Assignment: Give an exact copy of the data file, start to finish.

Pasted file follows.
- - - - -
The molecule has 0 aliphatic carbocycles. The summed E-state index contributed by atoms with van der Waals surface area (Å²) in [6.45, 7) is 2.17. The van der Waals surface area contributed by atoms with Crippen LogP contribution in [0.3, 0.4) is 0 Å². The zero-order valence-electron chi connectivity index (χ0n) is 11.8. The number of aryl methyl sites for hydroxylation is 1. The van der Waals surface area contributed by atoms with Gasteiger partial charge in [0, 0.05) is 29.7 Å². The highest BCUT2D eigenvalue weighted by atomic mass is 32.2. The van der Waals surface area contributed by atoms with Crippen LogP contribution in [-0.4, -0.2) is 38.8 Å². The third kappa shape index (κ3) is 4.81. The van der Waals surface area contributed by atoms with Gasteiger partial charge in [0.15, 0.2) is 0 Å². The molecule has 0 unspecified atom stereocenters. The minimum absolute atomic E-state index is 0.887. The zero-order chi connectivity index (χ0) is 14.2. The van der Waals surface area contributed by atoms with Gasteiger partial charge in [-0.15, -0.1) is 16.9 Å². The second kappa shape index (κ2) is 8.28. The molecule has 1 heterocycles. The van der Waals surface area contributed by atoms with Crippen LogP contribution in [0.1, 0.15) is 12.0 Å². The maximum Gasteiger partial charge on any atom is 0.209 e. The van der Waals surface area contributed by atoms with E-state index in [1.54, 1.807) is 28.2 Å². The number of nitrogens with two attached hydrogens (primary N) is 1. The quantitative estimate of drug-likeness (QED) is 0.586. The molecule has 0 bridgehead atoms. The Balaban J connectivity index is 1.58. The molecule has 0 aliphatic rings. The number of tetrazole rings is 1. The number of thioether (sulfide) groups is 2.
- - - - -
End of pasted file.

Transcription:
The molecule has 0 aliphatic carbocycles. The summed E-state index contributed by atoms with van der Waals surface area (Å²) in [6.45, 7) is 2.17. The van der Waals surface area contributed by atoms with Crippen LogP contribution in [0.3, 0.4) is 0 Å². The zero-order valence-electron chi connectivity index (χ0n) is 11.8. The number of aryl methyl sites for hydroxylation is 1. The van der Waals surface area contributed by atoms with Gasteiger partial charge in [0, 0.05) is 29.7 Å². The highest BCUT2D eigenvalue weighted by atomic mass is 32.2. The van der Waals surface area contributed by atoms with Crippen LogP contribution in [-0.4, -0.2) is 38.8 Å². The third kappa shape index (κ3) is 4.81. The van der Waals surface area contributed by atoms with Gasteiger partial charge in [0.15, 0.2) is 0 Å². The molecule has 0 unspecified atom stereocenters. The minimum absolute atomic E-state index is 0.887. The zero-order chi connectivity index (χ0) is 14.2. The van der Waals surface area contributed by atoms with Gasteiger partial charge in [-0.15, -0.1) is 16.9 Å². The second kappa shape index (κ2) is 8.28. The molecule has 1 heterocycles. The van der Waals surface area contributed by atoms with Crippen LogP contribution in [0.1, 0.15) is 12.0 Å². The maximum Gasteiger partial charge on any atom is 0.209 e. The van der Waals surface area contributed by atoms with E-state index in [1.54, 1.807) is 28.2 Å². The number of nitrogens with two attached hydrogens (primary N) is 1. The quantitative estimate of drug-likeness (QED) is 0.586. The molecule has 0 bridgehead atoms. The Balaban J connectivity index is 1.58. The molecule has 0 aliphatic rings. The number of tetrazole rings is 1. The number of thioether (sulfide) groups is 2.